The Serious and the Silly

Just in case there is a perception that a conference is all serious and no fun …

This is the serious bit (well sort of ), having a photo taken at The Five Mile Press trade table.

And this is my very good friend Sally wanting to hog all the limelight. Or me photo bombing her book shot. One or the other …

12th National CBCA Conference Sydney

First stop, Walker Books Australia in Newtown to talk about illustrations for ‘Bird to Bird’, an upcoming picture book. Loving the work of Wayne Harris.

Welcome Reception at Customs House, we walked all over Sydney, then climbed stairs to watch Friday night Sydney go about its business.

In the bookshop …

 and the trade hall.

Listening to Mark and Terry talk collaboration at the conference and in Mark’s office.

The Book of the Year shortlist was announced at noon (ish) on Friday. Delighted to see Sue Lawson’s Freedom Ride there and thrilled to see ‘Meet Weary Dunlop’ on the Crichton shortlist for Jeremy Lord’s illustrations. 

Making sure it’s still there

At the signing table after our Non fiction session.

We shared cake to celebrate the 100th birthday of The School Magazine. Lovely to meet Alan Edwards who heads the team who have published my poetry, fiction and non-fiction.

The program may be finished but there’s still some work to be done

Smoky Sydney

Directions to there

Even Jeannie Baker’s materials board for ‘Circle’ is beautiful.

Watch out lighthouse!

Welcome Carole

Homeward bound.

It was a stimulating, rewarding, exhausting weekend. So many great speakers, events, friends, colleagues. Take home for me? The world of books may be threatened (by the current governmental report that suggests restricting copyright in so many ways and the removal of so many school librarians) but it is still full of passionate book people prepared to fight for our children’s access to quality Australian books. 

Life is a mosaic, and then you dance

Can you spot the bird? 

I spent the weekend (well the days of) here at the home of Deborah Halpern, fabulous sculptor and ceramicist, and leader of our two day workshop on mosaics. I was familiar with some of her work before I knew her name.

This is her (and our) workshop. (the yellow top bin gives you some sense of its size.

Each of us would conceive, plan, build and complete a 60 x 60 cm mosaic piece.

Lunchtimes we had to suffer in this boring, non-stimulating environment. Are you feeling my pain?

There was nothing to look at.

Nah, can’t keep going. As if being deep in the bush wasn’t stimulation enough, the garden and surrounds were full of Deborah’s work.

And did we work? Oh, yes we did. All day and into the night. But we finished! All seven of us. Below are pics of the finished works. Can you guess which is mine?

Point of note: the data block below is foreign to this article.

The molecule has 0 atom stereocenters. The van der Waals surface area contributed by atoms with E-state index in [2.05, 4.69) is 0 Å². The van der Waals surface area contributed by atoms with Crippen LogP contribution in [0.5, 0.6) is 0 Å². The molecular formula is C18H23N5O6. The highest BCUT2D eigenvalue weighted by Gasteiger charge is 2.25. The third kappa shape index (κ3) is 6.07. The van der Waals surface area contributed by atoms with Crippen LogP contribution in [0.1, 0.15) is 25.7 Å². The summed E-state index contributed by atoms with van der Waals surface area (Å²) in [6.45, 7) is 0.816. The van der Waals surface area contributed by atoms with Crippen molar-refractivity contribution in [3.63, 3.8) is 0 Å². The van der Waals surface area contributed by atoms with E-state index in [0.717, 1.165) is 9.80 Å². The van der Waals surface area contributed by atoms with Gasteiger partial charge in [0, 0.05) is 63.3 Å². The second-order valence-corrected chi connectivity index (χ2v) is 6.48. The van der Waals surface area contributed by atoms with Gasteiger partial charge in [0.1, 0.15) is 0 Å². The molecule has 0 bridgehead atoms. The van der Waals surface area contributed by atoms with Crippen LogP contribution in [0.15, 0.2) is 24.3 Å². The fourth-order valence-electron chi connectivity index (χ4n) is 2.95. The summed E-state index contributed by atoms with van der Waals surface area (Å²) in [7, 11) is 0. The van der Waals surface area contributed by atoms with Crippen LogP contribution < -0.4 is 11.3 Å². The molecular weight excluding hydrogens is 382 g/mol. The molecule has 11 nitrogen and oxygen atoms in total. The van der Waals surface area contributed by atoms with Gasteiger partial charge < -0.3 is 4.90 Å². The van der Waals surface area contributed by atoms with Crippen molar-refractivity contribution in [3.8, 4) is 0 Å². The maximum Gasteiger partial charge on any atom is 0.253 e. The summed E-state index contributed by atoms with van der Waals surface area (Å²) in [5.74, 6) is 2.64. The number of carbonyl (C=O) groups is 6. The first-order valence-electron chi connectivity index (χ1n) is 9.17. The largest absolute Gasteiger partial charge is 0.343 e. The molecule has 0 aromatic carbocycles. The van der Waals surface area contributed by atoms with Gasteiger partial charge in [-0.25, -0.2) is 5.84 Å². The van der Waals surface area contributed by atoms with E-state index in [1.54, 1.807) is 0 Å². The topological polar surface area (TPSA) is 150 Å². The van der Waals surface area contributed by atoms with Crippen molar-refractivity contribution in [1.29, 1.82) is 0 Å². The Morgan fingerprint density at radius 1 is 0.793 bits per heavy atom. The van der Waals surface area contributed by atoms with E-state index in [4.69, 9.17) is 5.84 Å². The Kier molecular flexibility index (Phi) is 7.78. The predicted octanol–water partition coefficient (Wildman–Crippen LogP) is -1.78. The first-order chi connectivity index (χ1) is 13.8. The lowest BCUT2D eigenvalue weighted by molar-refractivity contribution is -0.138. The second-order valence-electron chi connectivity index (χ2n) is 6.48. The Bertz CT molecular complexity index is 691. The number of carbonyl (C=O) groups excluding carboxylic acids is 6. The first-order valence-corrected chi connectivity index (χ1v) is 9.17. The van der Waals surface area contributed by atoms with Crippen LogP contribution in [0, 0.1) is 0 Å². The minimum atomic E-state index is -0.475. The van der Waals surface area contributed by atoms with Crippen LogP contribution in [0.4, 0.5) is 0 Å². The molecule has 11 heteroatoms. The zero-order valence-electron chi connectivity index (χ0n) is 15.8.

Oops, forgot to get a post-grout pic of this one, but how gorgeous is it? 

Culturally speaking …

… it’s been a big week. Last night we were in the audience for ‘Little Shop of Horrors’, a show I’d not seen, although it was much talked about at the time. I’m not sure why, but perhaps it was because I was so taken with the film of ‘Rocky Horror’, which I saw first at the drive in ahem a year or two ago.

It was a very polished production, the set simple but effective, the puppet stunning and the singing and performances fabulous.
But I wasn’t allowed to take pics in there, so here is the Melbourne encountered on the way back to the station.

Today while waiting for a friend so we could see the ‘200 Years of Australian Fashion’ exhibition, I slipped in to the gallery showing ‘Australian Watercolours’ and photographs by Henry Talbot, a 60s fashion photographer. 

This John Bracks painting is from a series I think, and depicts part of the battle between pens and pencils!

I loved this Donald Friend still life, all wonky and wonderful.

To the fashion. I wanted to get some photos of fashion from the early 1850s, but this was about the only one that fit the bill. I stopped taking pics after this because I just wanted to look.

and then there was a fork and two knives. Yes, it might look like two forks and a knife, but that’s not what my friend was sure she’d collected for our lunch.

Tonight is choir, rehearsing with a neighbouring choir.

Sweet and Sour

My dad is currently on a restricted diet which precludes many of the foods he loves.
 My contribution to yesterday’s lunch was fruit, preferably some that he could eat. But when I spoke to him to clarify, he’d just stocked up on what he could eat, so there wasn’t much point in adding to those.

So I selected as many usual and less-usual fruits as I could find – hopefully something for everyone. And surprise of surprises, he was able to eat dragon fruit! So I’ve expanded his ‘safe’ list by one. Win.

I even enticed some reluctant food adventurers to try some something new.

I loved the colours on the platter and the patterning in the pomelo (bottom pic) though who wants to pick out that many seeds? It was a delicate flavour, more gentle than many of it’s cousins in the citrus family.

Pomegranite, pomelo and berry
delicious I think them, very
lunch was too short
for them AND a torte
at a lunch both pretty and merry